Friday, May 12, 2023

Hey Jack Kerouac - in honor of Natalie Merchant & all music superfans - from 1987


Finally transcribed this to share, in honor of a new Natalie Merchant album & tour. 

I had just turned 20-years-old, was about to drop out of college & end my brief stint at Antioch.

I had just started writing under the name Sunfrog for a fledgling fanzine. 

Hey Jack Kerouac

Originally published in Babyfish (lost its momma) #1, late 1987

October 1987 - Yellow Springs, Ohio and Bloomington, Indiana

I had just seen 10,000 Maniacs the Saturday before. They opened for R.E.M. in Columbus. I was in the balcony, and Natalie and her music were just too far away. The set was much too short. I asked Natalie about their tour plans on their own. When would they be playing Detroit. They wouldn’t be. That had a gig on Wednesday in Bloomington, Indiana, on their own.

I asked around campus for the next few days, hoping to find someone who wanted to drive to the show. I could find no one. At about four or five in the afternoon on that Wednesday, I had some friends drop me off at Interstate 70. My sign said “Indiana Please” in red paint. Bloomington was 200 miles away.

My first ride was with a trucker. His polyester print shirt was all full of energy and stories. He had a neat silver case full of cigarettes. His metal handcrafted work of art watchband was made by an Apache Indian. It got dark as we drove down the highway. I had about three dollars in my pocket and my mind on the Maniacs show.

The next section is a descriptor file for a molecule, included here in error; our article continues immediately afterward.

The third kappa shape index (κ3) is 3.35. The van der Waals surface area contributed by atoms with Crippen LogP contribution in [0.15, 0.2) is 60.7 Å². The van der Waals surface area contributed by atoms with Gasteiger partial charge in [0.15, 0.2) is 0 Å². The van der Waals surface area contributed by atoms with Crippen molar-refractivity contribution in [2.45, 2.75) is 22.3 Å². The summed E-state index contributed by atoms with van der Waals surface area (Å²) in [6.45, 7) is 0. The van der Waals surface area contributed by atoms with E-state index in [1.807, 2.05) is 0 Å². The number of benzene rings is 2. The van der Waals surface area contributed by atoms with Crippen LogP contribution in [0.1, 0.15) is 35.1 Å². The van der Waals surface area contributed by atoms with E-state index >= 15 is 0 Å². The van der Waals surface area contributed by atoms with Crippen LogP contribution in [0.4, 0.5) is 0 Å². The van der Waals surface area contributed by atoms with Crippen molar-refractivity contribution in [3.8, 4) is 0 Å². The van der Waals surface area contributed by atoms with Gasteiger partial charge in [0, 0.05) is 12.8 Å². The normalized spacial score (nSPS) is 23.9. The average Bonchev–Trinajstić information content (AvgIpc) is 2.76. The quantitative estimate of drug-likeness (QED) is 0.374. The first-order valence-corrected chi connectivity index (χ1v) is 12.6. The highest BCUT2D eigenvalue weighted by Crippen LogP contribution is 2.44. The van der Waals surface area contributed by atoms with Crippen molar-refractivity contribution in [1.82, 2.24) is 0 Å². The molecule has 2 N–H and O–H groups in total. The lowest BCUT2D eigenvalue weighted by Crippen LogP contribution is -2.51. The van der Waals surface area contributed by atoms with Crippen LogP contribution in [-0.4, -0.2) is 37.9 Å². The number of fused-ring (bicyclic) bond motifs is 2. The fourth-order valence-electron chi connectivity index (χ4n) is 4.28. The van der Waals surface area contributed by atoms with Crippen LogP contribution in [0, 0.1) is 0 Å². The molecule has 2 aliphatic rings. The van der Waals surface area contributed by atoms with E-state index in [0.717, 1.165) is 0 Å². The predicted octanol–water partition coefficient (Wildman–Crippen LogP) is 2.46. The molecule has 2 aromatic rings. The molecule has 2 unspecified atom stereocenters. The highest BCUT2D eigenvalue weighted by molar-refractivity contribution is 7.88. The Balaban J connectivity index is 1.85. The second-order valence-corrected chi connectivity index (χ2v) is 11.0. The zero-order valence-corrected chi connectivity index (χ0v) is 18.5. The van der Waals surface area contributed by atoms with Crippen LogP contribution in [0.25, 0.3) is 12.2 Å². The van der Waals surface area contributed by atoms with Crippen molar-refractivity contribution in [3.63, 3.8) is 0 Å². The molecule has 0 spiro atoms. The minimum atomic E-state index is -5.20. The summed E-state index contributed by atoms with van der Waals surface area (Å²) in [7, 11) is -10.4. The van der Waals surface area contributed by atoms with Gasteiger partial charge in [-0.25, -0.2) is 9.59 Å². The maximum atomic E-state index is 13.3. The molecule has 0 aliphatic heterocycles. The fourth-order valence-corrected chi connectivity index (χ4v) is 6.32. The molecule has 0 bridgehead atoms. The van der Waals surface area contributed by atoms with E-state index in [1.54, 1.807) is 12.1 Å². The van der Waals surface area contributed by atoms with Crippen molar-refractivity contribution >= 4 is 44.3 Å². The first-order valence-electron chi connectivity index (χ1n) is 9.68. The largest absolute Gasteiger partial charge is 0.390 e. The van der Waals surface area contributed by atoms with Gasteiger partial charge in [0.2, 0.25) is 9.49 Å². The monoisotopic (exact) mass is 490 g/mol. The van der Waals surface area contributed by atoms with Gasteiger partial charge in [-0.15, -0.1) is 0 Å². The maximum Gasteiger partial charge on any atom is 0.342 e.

This last album touched spiritual and artistic levels of folk-rock poetry. Full of calls to social and political awareness as well as many different images of America. And then that great song about Beat Generation life and poetry and Jack Kerouac. IN MY TRIBE was easily one of my favorite albums of the year. 

As this trucker Dave and I sat in a Truckstops of America stop, he ate chicken, noodles, and gravy. He shared is life of trucker folklore. A life of CB radio jargon. Of the women who wandered truckstops. Of sleeping when he needed to and never driving too far. I drank water. I wanted to hear Natalie sing her melodies and words of the tribe. I was stuck in this temple of the trucker life. We window shopped for trucking accessories. Back on the road, back on the CB radio, my life slipped into darkness. He left me off at Highway 37, the road south to Bloomington.

I got several short rides, each time afraid that another would not come. One ride was with a man pulling a racehorse in his trailer. Finally, I was in Bloomington, standing in a phonebooth looking for the address of a place called Jake’s. I asked directions at a gas station and ended up walking the entire 2 or 3 miles through this strange hilly town. Near midnight on a Wednesday, the city slept with an almost ghost-like presence. Finally, I was walking through downtown Bloomington and found my way to Jake’s.

I walked into the club and tools the man at the door that I was on the guest list. I was not. Had Natalie forgotten that I was coming to the show? He said he’d take my ID and give me three minutes to go inside and find someone from the band who knew who I was. I gave him my driver’s license, and he told me there was no way I could go inside. “You are not 21. This club is 21 and over.” 

From the other room, I could hear the band kick into “Hey Jack Kerouac.” I walked outside, and the tears welled up in my eyes. I wanted to cry like a baby.